Perceived Neighborhood Collective Efficacy and Adolescent Mental Health Problems: A Behavioral Genetic Study of Gene-Environment Interactions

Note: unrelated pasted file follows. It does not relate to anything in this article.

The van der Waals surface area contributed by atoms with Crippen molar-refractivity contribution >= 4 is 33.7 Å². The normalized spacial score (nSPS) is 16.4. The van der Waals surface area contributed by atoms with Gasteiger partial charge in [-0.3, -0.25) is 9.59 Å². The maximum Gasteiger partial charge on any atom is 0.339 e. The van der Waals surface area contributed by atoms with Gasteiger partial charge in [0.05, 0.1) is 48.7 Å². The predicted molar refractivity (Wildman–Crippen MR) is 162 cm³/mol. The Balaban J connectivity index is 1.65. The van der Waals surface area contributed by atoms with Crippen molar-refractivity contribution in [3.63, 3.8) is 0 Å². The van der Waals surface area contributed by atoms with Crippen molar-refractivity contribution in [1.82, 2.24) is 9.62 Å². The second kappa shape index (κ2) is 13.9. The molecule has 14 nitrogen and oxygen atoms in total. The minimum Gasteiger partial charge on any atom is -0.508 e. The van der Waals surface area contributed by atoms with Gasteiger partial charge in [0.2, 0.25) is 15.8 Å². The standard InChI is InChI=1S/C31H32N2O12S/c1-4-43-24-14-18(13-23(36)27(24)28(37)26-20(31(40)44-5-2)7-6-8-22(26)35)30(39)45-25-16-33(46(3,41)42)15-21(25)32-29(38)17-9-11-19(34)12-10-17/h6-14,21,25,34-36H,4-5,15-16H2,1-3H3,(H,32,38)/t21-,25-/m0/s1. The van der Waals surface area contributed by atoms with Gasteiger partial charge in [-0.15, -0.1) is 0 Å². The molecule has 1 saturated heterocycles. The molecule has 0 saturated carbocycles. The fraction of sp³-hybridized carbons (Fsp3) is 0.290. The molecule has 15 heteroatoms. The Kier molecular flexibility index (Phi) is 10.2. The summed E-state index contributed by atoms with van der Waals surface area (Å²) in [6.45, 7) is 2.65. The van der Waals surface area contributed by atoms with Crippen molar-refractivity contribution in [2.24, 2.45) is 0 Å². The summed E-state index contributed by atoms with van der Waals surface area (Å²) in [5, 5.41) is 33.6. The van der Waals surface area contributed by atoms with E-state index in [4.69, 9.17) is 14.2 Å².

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Background: Perceived neighborhood collective efficacy is known to buffer the impact of diverse social-environmental risk factors on adolescent mental health problems. However, it is unknown whether collective efficacy also moderates individual genetic propensity for these disorders. Objectives: To examine whether perceived neighborhood collective efficacy moderates the genetic influences on adolescent internalizing and externalizing problems and smoking initiation and assess whether these G×E interactions differ across sex. Design: Quantitative behavioral genetic study design examining twin pairs stratified by zygosity and sex. Structural equation modeling was used to estimate latent genetic and environmental sources of variance in the three traits and the sex-specific moderation of these variance parameters by perceived neighborhood collective efficacy. Setting: In-home structured interviews of adolescents recruited from a stratified random sample of high schools and middle schools in the U.S. Participants: A nationally representative sample of 762 twin pairs (282 monozygotic and 480 dizygotic), aged 12–19 years (mean 16.0, S.D. 1.60). Main outcome measures: Symptom-based scales of internalizing (depressive and anxiety) and externalizing (rule-breaking and aggressive) problems, and a binary measure of having ever smoked a cigarette. Results: Perceived neighborhood collective efficacy moderated the genetic influences on internalizing symptoms only, and these G×E interactions followed distinct patterns in females and males. There was no evidence for G×E interactions in externalizing and smoking initiation. Conclusion: High levels of perceived neighborhood collective efficacy attenuated the genetic influences on internalizing symptoms in females, following the diathesis-stress model. In males, the genetic influences were negligible at intermediate levels of perceived neighborhood collective efficacy but increased at both high and low levels of the latter, suggesting a differential-susceptibility process. These G×E findings help integrate bioecological perspectives in the collective efficacy theory, which may aid in developing more robustly informed community interventions for youth mental health.